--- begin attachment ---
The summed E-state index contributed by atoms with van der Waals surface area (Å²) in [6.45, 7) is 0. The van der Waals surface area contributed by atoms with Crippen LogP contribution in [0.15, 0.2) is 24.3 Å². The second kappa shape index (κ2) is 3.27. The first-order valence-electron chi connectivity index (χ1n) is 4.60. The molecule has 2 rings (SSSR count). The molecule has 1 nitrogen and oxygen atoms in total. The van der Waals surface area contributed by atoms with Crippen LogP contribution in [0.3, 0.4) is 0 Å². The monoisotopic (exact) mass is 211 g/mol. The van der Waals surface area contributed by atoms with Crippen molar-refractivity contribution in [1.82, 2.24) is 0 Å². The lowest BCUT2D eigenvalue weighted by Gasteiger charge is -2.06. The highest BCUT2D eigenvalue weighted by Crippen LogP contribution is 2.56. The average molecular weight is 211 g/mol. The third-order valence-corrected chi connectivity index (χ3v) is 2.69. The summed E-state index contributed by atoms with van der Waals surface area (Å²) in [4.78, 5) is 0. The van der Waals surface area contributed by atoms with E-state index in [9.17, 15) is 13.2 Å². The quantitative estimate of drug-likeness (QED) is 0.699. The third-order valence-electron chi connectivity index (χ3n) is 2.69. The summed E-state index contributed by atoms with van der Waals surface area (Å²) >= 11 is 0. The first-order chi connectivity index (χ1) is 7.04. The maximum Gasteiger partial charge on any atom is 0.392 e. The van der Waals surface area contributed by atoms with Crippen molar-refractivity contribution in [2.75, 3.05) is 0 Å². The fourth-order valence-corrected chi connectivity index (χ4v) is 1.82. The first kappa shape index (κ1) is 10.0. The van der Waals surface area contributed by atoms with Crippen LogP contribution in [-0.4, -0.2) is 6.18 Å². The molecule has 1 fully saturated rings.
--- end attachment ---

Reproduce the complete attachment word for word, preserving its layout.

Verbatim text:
The summed E-state index contributed by atoms with van der Waals surface area (Å²) in [6.45, 7) is 0. The van der Waals surface area contributed by atoms with Crippen LogP contribution in [0.15, 0.2) is 24.3 Å². The second kappa shape index (κ2) is 3.27. The first-order valence-electron chi connectivity index (χ1n) is 4.60. The molecule has 2 rings (SSSR count). The molecule has 1 nitrogen and oxygen atoms in total. The van der Waals surface area contributed by atoms with Crippen LogP contribution in [0.3, 0.4) is 0 Å². The monoisotopic (exact) mass is 211 g/mol. The van der Waals surface area contributed by atoms with Crippen molar-refractivity contribution in [1.82, 2.24) is 0 Å². The lowest BCUT2D eigenvalue weighted by Gasteiger charge is -2.06. The highest BCUT2D eigenvalue weighted by Crippen LogP contribution is 2.56. The average molecular weight is 211 g/mol. The third-order valence-corrected chi connectivity index (χ3v) is 2.69. The summed E-state index contributed by atoms with van der Waals surface area (Å²) in [4.78, 5) is 0. The van der Waals surface area contributed by atoms with E-state index in [9.17, 15) is 13.2 Å². The quantitative estimate of drug-likeness (QED) is 0.699. The third-order valence-electron chi connectivity index (χ3n) is 2.69. The summed E-state index contributed by atoms with van der Waals surface area (Å²) >= 11 is 0. The first-order chi connectivity index (χ1) is 7.04. The maximum Gasteiger partial charge on any atom is 0.392 e. The van der Waals surface area contributed by atoms with Crippen molar-refractivity contribution in [2.75, 3.05) is 0 Å². The fourth-order valence-corrected chi connectivity index (χ4v) is 1.82. The first kappa shape index (κ1) is 10.0. The van der Waals surface area contributed by atoms with Crippen LogP contribution in [-0.4, -0.2) is 6.18 Å². The molecule has 1 fully saturated rings.